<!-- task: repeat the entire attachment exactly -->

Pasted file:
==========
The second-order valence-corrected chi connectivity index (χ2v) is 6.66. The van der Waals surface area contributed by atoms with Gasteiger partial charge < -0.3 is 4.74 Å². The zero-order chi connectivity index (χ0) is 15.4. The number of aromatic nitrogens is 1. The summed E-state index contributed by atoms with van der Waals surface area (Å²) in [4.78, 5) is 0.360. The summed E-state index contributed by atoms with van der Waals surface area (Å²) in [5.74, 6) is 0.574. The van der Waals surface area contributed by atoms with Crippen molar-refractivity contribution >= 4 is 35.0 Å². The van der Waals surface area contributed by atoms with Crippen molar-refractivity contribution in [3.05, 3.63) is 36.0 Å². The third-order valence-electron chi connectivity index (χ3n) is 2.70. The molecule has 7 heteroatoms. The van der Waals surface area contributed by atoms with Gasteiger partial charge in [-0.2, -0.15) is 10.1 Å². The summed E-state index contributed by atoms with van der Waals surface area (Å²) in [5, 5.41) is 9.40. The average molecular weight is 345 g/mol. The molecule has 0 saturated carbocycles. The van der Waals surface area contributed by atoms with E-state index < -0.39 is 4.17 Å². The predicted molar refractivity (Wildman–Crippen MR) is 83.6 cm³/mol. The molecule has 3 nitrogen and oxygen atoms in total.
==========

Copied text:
The second-order valence-corrected chi connectivity index (χ2v) is 6.66. The van der Waals surface area contributed by atoms with Gasteiger partial charge < -0.3 is 4.74 Å². The zero-order chi connectivity index (χ0) is 15.4. The number of aromatic nitrogens is 1. The summed E-state index contributed by atoms with van der Waals surface area (Å²) in [4.78, 5) is 0.360. The summed E-state index contributed by atoms with van der Waals surface area (Å²) in [5.74, 6) is 0.574. The van der Waals surface area contributed by atoms with Crippen molar-refractivity contribution >= 4 is 35.0 Å². The van der Waals surface area contributed by atoms with Crippen molar-refractivity contribution in [3.05, 3.63) is 36.0 Å². The third-order valence-electron chi connectivity index (χ3n) is 2.70. The molecule has 7 heteroatoms. The van der Waals surface area contributed by atoms with Gasteiger partial charge in [-0.2, -0.15) is 10.1 Å². The summed E-state index contributed by atoms with van der Waals surface area (Å²) in [5, 5.41) is 9.40. The average molecular weight is 345 g/mol. The molecule has 0 saturated carbocycles. The van der Waals surface area contributed by atoms with E-state index < -0.39 is 4.17 Å². The predicted molar refractivity (Wildman–Crippen MR) is 83.6 cm³/mol. The molecule has 3 nitrogen and oxygen atoms in total.